For years, Maher Sukkar, a Palestinian living in Lebanon, belonged to a boy scout troupe and played music. No one expected him to join the radical Al-Nusra Front and die fighting in Syria.
“I’m sad and shocked,” says Mohammed, who spent 10 years in the scouts with Sukkar.
“I never knew him to be an extremist,” his friend adds.
“Most of our scout team members were conservative Muslims. But Maher was the only one who would smoke and swear during (the fasting month of) Ramadan.”
But Sukkar was killed fighting alongside members of Al-Nusra Front, an Al-Qaeda ally that is among the most extreme forces battling to overthrow Syria’s President Bashar al-Assad.
His death was announced on the Supporters of the Mujahedeen Network, which publishes jihadist news.
“We give you the news of the martyrdom of the martyr Maher Sukkar, a lion of the Al-Nusra Front lions, in Qusayr.”
Syrian regime troops and fighters from Lebanon’s Hezbollah militia launched an assault on the former rebel stronghold of Qusayr in central Homs province last month.
A fierce battle ensued for nearly three weeks, and ended with the regime winning control of the town.
The announcement of Sukkar’s death was published alongside a picture of him wearing fatigues, a keffiyeh scarf wrapped around his head and a Kalashnikov assault rifle in his hands.
A second picture showed his body, wrapped in a white shroud, traces of blood visible on his face. The website gave the date of his death as May 19, the first day of the battle for Qusayr.
“I never saw Maher carry a weapon,” Mohammed says.
“He was a simple guy, helpful and kind-hearted,” he insists.
Sukkar, who was 30 at the time of his death in Syria, grew up in an orphanage in Beirut after his father died and his mother remarried.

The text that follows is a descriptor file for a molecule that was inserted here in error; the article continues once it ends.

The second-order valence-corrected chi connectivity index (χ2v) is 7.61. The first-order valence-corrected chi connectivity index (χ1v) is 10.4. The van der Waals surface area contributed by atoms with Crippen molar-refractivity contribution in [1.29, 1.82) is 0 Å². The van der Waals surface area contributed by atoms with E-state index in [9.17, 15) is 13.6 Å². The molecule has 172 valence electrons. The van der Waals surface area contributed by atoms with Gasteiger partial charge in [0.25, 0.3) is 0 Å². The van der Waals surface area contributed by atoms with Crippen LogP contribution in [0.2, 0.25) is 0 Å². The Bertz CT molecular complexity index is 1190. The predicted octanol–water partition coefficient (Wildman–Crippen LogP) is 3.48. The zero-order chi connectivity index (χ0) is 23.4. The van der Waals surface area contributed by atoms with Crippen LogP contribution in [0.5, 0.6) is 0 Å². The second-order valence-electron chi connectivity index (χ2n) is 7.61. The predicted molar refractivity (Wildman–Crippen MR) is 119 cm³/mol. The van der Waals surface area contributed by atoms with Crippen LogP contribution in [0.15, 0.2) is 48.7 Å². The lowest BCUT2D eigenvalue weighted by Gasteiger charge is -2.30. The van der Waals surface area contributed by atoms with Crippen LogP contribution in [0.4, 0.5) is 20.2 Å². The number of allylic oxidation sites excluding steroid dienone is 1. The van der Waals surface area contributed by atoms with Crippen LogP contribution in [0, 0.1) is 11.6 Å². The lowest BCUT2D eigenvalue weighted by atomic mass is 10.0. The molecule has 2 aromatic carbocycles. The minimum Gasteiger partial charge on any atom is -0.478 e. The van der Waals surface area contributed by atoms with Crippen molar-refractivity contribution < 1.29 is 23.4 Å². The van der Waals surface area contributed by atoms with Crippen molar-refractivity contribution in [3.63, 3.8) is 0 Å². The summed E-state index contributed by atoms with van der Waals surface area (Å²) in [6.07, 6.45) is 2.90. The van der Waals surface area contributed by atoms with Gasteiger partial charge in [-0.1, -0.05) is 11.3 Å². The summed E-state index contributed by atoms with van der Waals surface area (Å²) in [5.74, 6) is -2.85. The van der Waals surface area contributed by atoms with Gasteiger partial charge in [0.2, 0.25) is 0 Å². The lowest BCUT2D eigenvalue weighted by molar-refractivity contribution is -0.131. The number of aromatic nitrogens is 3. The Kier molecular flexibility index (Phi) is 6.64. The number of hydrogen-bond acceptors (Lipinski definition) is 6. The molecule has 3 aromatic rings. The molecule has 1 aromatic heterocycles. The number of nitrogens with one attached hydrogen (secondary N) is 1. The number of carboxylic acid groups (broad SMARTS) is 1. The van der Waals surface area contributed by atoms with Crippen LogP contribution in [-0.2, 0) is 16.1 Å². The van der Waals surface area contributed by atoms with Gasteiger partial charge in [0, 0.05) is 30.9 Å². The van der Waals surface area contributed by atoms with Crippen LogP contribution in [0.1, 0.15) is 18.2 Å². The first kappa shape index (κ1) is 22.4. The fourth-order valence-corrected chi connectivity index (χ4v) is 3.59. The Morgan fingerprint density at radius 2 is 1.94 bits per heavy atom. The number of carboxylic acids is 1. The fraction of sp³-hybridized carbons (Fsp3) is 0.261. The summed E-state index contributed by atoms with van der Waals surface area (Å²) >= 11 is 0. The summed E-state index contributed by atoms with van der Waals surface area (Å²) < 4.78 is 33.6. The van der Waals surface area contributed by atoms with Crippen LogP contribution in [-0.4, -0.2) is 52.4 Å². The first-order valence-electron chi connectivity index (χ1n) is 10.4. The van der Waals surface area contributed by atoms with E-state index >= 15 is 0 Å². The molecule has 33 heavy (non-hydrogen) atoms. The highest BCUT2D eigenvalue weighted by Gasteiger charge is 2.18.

At 18, he was forced to leave the shelter despite having nowhere else to go.
“He often had to sleep on the streets,” Mohammed says, and found a refuge of sorts with the scouts.
“Maher was always there when we went camping. He used to stand guard, do repairs, clean. He loved to communicate with other people,” Mohammed says.
“We felt that he really needed compassion and to be the focus of attention, which made sense when we knew about his past.”
The scouts introduced Sukkar to the trumpet, and he joined a band.
His former music teacher Samir remembers him as a talented student.
“He was blessed with a musical sense, even though he had limited formal training,” he says.
“He could make an instrument from any piece of metal tubing that was open on both ends — he’d just put a hole or three in it and turn it into a trumpet.”
But life was hard for Sukkar, who struggled to find work in Lebanon, with many fields closed off to him because of his Palestinian refugee status.
“He worked as a carpenter, a blacksmith, an electrician, a painter and a concierge, but he would sleep in the workshop at night and he was unemployed most of the time,” Mohammed says.
He suffered tooth pain and took painkillers because dental work was too expensive. Friends tried to help him out, but he would never take more than a cigarette or a sandwich.
A former scout leader talks bitterly about Sukkar’s transformation, after he moved into Beirut’s downtrodden Shatila Palestinian refugee camp, his finances worse than ever.
“A while after he moved, I met him in the street,” said the former leader, now a professor, who declined to give his name.
“He was wearing a white Afghan-style outfit and kept talking about religion and what was haram and halal (prohibited and permitted in Islam),” he said.
“The camp environment changed him.”
The last time Mohammed saw his friend Sukkar was during a surprise visit at the end of March, when the Palestinian came to his home.
He told Mohammed he had been in prison after being “unjustly accused” of joining an extremist group.
“It was a nice evening,” he says.
How and when Sukkar decided to join Al-Nusra remains a mystery to his friends.
During the 2006 war pitting Israel against Hezbollah, Sukkar had worked with the Lebanese Shiite group. He also joined Fatah al-Intifada, a Palestinian militant group in Lebanon, but in administrative and outreach positions, never taking up arms.
“His whole life he was looking for a place where he could find himself, something that would give him food and support,” Mohamed says.
“Injustice and poverty are what pushed him to extremism.”